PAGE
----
Traffic heads north on Route 100 in Pottstown at its intersection with Shoemaker Road.
POTTSTOWN PA – Have you noticed if your trip on state Route 100 is a little smoother, maybe even a little more efficient, lately? The folks to thank apparently have stopwatches in their hands.
The Pennsylvania Department of Transportation (PennDOT) has used federal money that became available last November (2013) to re-time traffic signals in the Route 100 corridor, the Delaware Valley Regional Planning Commission reported Monday (June 30, 2014) in its monthly newsletter.
The effort has since helped increase traffic flow and efficiency, the planners said. Travel time on selected portions of 100 during morning peak hours was reduced by 43 percent, it noted, and the number of vehicle stops in the same portions was cut by 75 percent. That means a motorist’s former 30-minute, four-stop drive would have been sliced to 17 minutes and only one stop under the best conditions.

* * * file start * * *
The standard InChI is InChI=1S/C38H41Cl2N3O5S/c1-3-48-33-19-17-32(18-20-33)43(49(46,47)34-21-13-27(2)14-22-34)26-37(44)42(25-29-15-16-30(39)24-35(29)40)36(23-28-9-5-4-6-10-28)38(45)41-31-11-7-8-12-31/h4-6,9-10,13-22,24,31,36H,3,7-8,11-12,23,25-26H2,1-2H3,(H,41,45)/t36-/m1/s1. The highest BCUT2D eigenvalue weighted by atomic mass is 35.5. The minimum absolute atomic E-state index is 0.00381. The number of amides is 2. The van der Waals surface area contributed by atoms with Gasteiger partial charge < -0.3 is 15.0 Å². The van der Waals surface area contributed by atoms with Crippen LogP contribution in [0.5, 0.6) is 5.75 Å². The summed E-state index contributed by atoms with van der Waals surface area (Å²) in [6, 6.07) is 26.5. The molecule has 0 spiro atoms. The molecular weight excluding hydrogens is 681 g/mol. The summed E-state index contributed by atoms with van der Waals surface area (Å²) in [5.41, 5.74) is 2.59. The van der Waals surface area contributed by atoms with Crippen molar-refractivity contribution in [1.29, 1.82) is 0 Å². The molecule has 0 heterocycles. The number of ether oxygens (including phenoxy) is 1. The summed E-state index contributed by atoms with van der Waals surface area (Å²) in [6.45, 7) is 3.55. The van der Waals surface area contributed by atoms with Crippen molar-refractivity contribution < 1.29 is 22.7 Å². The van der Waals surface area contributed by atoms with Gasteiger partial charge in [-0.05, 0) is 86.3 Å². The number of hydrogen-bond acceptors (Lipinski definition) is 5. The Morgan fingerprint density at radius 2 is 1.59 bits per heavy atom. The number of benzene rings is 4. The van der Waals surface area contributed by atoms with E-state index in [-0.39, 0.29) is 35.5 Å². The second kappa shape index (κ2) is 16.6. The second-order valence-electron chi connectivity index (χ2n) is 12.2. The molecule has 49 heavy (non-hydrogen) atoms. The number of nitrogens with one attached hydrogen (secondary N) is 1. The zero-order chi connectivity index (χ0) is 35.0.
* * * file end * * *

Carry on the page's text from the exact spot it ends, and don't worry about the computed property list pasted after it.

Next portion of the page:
PennDOT described the re-timing effort during a mid-June meeting hosted by the commission and the Pennsylvania and New Jersey chapters of the Intelligent Transportation Society. Re-timing in part involves synchronizing red, yellow and green traffic lights and other controls to improve how vehicles move along a roadway.
“The low-tech and high-tech options of simple re-timing and adaptive signal control can both be implemented with impressive results,” the newsletter reported. “The benefits of signal re-timing can have a large impact on improving traffic movement through the region, and provid(e) a more pleasant commute with less wait time at signals.”
About a hundred regional traffic experts were on hand to hear PennDOT’s good news and study its data. They also learned about other re-timing plans and traffic signal operation improvements from the New Jersey Department of Transportation (it’s using cameras to help with re-timing) and the city of Philadelphia, according to the newsletter.
The commission said it supplies a variety of assistance to transportation systems across the region.
Photo from WikiMedia Commons